"Ford has always been willing to listen. But the reality is that their products have continued to lag behind much of the industry in environmental performance," said Jason Mark, vehicles director of the Union of Concerned Scientists, an environmental advocacy group based in Cambridge, Mass. "Ford and GM are in junk bond status. It would be insane to keep offering the same products."
Ford to boost production of hybrids tenfold Wed Sep 21, 2005 8:07 PM BST
By Poornima Gupta
DEARBORN, Michigan (Reuters) - Ford Motor Co. <F.N>, the No. 2 U.S. automaker, will boost global production of gasoline-electric hybrid vehicles tenfold by 2010, Chief Executive Bill Ford said on Wednesday.
By then, more than half of the company's Ford, Lincoln and Mercury cars and light trucks will have hybrid capability, Bill Ford said during a meeting at a research lab here with company scientists and engineers.
Hybrid vehicles twin a gasoline engine to an electric motor and batteries to boost fuel economy.
The CEO said Ford will have the capability to build about 250,000 hybrid vehicles by 2010, with the ability to boost capacity based on demand for the vehicles.
Ford, which is also looking at expanding the hybrid lineup across its European luxury brands, currently makes about 24,000 hybrid vehicles annually.
"We know that our customers are concerned about energy," the CEO said. "Our job is to alleviate some of their concerns with viable options in their choice of transportation."
Ford -- which is struggling with strong competition, soaring health-care and raw material costs, and a slide in U.S market share -- is trailing Toyota Motor Corp. <7203.T> and Honda Motor Co. <7267.T> with the fuel-efficient technology.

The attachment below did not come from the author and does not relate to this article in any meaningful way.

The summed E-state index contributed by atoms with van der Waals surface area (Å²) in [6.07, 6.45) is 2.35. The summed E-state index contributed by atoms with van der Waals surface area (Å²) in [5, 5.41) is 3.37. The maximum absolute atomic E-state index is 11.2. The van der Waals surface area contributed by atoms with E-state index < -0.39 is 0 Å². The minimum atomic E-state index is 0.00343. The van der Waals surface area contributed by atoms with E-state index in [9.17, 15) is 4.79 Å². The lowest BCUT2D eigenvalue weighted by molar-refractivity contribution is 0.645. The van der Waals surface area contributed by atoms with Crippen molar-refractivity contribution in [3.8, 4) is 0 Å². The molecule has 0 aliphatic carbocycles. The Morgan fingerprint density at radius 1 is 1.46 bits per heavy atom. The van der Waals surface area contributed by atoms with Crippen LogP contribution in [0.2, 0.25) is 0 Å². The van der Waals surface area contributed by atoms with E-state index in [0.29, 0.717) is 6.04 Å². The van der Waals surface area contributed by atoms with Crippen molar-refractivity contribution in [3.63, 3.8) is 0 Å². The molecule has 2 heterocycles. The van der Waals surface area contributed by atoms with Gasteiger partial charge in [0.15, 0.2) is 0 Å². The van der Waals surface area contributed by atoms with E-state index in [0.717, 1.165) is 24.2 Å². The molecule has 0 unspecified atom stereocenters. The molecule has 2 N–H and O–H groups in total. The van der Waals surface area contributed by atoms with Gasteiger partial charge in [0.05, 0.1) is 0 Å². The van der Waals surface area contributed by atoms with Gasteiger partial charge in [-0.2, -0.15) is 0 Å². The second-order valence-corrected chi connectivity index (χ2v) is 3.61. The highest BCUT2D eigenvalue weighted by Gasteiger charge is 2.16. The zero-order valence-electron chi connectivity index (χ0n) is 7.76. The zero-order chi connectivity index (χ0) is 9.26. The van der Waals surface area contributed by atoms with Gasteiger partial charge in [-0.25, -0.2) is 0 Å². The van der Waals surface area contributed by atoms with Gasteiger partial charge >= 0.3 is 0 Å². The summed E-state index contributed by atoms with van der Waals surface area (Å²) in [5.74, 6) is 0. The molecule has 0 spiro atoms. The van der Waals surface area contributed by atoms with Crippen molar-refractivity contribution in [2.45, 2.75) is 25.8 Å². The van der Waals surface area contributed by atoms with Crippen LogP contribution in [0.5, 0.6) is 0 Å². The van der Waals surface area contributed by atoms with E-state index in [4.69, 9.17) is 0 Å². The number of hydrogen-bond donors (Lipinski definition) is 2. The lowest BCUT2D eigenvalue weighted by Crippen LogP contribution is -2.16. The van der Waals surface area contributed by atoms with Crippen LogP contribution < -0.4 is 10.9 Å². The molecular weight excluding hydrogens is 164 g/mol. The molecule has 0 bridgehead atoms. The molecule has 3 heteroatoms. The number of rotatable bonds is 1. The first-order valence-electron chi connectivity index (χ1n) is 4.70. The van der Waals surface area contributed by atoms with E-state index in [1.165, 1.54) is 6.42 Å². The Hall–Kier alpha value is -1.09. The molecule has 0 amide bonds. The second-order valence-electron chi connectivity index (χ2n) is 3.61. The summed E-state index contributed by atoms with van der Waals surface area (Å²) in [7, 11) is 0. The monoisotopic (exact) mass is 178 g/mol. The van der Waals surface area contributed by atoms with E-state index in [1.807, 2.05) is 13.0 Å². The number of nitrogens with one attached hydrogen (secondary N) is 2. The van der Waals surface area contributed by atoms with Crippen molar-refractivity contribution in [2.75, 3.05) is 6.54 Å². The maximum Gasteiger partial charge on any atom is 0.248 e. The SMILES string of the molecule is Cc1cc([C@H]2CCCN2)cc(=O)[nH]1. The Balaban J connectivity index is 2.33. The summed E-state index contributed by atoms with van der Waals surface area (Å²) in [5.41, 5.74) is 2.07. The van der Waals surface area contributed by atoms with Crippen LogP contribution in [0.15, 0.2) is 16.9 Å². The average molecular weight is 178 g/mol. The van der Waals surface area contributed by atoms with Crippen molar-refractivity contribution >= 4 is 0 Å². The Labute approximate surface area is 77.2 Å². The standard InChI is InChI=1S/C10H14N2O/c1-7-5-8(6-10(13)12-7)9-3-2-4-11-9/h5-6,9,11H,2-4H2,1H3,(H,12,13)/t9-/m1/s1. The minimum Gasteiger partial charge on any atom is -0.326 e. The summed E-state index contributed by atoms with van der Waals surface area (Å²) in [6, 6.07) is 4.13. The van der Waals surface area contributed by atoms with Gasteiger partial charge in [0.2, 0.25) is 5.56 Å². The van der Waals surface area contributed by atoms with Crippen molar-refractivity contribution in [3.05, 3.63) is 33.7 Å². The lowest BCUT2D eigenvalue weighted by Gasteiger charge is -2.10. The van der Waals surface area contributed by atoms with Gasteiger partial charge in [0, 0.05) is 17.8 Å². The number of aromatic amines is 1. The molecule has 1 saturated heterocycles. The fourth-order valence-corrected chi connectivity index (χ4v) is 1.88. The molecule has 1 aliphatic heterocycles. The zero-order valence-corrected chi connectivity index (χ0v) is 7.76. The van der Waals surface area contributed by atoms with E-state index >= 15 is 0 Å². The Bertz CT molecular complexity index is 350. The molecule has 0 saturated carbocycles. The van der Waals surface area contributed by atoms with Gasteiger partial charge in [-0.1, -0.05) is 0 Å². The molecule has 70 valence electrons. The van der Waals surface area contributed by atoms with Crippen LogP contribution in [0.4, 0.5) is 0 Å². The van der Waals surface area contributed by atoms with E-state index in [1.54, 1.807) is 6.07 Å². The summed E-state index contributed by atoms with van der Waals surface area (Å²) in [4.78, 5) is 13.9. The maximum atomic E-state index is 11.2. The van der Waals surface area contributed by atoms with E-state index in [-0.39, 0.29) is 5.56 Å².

The Japanese automakers have been successful in cultivating an image as the leaders in environmental technology by offering a range of hybrid vehicles. Toyota plans to sell up to 250,000 units worldwide this year, mainly in North America.
Bill Ford said he expects the company will make money on hybrid vehicles by 2010.
"As we get into the second and third generation (of vehicles), as volume ramps up, costs will come down," he told reporters at a briefing following his speech.
Ford builds the Escape hybrid sport utility vehicle and will begin production this year of the Mariner hybrid, its Mercury version of the Escape.
MORE ETHANOL-FUELED VEHICLES IN 2006
By 2008, the Detroit-based company said it will have five hybrid vehicles on the road, including the Escape, Mariner and Mazda Tribute SUVs, all based on the same platform, or vehicle underpinnings. The other two vehicles will be the Ford Fusion and Mercury Milan mid-sized sedans.
Ford had previously said it has trouble offering more hybrid vehicles because of a shortage of specialized components and also what its executives have characterized as a "predatory" approach taken by some Japanese automakers.
Phil Martens, Ford's chief of product development, said the company is trying to develop a lot of the technology in house, and is working with U.S. suppliers such as Delphi Corp. <DPH.N> for hybrid components.
Ford gets battery packs for its hybrid systems mainly from Japan's Sanyo Electric Co. <6764.T> and other parts from various suppliers, such as Toyota affiliate Aisin Seiki Co.
In another push to produce vehicles with alternative fuel systems, Ford plans to launch four vehicles in 2006 that will run largely on ethanol, a corn-based fuel. That will raise production of vehicles that can operate with more than just gasoline in 2006 to as many as 280,000 units.
Ford will offer the ethanol-fueled option in its best-selling F-150 pickup truck, and the Crown Victoria, Mercury Grand Marquis and Lincoln Town Car sedans.
The company will launch a new corporate advertising campaign in the fall with the theme of innovation, the CEO said, but he declined to say how much it will spend in the campaign.
Bill Ford also said the company will begin a pilot program that will offset greenhouse gasses such as carbon dioxide, emitted in the production of hybrid vehicles. Through the plan, Ford will pay for projects around the world that reduce carbon dioxide emissions.
Ford shares were down 12 cents, or 1.23 percent, at $9.64 in afternoon trading on the New York Stock Exchange.
(Additional reporting by Ben Klayman in Detroit)